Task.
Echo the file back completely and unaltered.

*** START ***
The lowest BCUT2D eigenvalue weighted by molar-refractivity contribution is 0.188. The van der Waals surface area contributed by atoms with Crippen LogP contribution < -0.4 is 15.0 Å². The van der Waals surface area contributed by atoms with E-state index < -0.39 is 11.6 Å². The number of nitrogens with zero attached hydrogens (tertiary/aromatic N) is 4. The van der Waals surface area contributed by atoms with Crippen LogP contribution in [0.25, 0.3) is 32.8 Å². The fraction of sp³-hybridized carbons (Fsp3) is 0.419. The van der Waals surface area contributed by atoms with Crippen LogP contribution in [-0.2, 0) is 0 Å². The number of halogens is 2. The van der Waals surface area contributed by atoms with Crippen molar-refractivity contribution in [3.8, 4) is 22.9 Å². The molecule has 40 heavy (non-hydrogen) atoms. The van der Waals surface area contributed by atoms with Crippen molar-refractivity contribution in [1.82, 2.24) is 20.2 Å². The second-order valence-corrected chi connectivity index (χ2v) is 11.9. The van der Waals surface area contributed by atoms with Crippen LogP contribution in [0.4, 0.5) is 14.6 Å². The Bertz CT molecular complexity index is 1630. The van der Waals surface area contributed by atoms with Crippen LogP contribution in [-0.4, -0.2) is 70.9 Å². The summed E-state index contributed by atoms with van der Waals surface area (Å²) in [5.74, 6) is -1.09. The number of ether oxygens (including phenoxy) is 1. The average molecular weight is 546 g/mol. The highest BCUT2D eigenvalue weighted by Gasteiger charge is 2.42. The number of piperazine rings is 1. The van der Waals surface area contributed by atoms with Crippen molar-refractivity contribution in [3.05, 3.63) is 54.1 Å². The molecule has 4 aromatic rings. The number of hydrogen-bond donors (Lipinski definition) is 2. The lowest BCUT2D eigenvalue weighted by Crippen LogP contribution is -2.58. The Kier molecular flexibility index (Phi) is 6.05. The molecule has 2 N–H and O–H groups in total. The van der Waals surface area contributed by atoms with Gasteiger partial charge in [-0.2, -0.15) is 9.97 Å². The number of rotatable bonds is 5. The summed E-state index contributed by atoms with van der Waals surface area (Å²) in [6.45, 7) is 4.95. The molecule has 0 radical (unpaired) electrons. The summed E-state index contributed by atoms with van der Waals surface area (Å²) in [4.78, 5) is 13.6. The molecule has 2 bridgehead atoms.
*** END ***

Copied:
The lowest BCUT2D eigenvalue weighted by molar-refractivity contribution is 0.188. The van der Waals surface area contributed by atoms with Crippen LogP contribution < -0.4 is 15.0 Å². The van der Waals surface area contributed by atoms with E-state index < -0.39 is 11.6 Å². The number of nitrogens with zero attached hydrogens (tertiary/aromatic N) is 4. The van der Waals surface area contributed by atoms with Crippen LogP contribution in [0.25, 0.3) is 32.8 Å². The fraction of sp³-hybridized carbons (Fsp3) is 0.419. The van der Waals surface area contributed by atoms with Crippen LogP contribution in [-0.2, 0) is 0 Å². The number of halogens is 2. The van der Waals surface area contributed by atoms with Crippen molar-refractivity contribution in [3.8, 4) is 22.9 Å². The molecule has 40 heavy (non-hydrogen) atoms. The van der Waals surface area contributed by atoms with Crippen molar-refractivity contribution in [1.82, 2.24) is 20.2 Å². The second-order valence-corrected chi connectivity index (χ2v) is 11.9. The van der Waals surface area contributed by atoms with Crippen LogP contribution in [0.4, 0.5) is 14.6 Å². The Bertz CT molecular complexity index is 1630. The van der Waals surface area contributed by atoms with Crippen LogP contribution in [-0.4, -0.2) is 70.9 Å². The summed E-state index contributed by atoms with van der Waals surface area (Å²) in [5.74, 6) is -1.09. The number of ether oxygens (including phenoxy) is 1. The average molecular weight is 546 g/mol. The highest BCUT2D eigenvalue weighted by Gasteiger charge is 2.42. The number of piperazine rings is 1. The van der Waals surface area contributed by atoms with Crippen molar-refractivity contribution in [3.05, 3.63) is 54.1 Å². The molecule has 4 aromatic rings. The number of hydrogen-bond donors (Lipinski definition) is 2. The lowest BCUT2D eigenvalue weighted by Crippen LogP contribution is -2.58. The Kier molecular flexibility index (Phi) is 6.05. The molecule has 2 N–H and O–H groups in total. The van der Waals surface area contributed by atoms with Gasteiger partial charge in [-0.2, -0.15) is 9.97 Å². The number of rotatable bonds is 5. The summed E-state index contributed by atoms with van der Waals surface area (Å²) in [6.45, 7) is 4.95. The molecule has 0 radical (unpaired) electrons. The summed E-state index contributed by atoms with van der Waals surface area (Å²) in [4.78, 5) is 13.6. The molecule has 2 bridgehead atoms.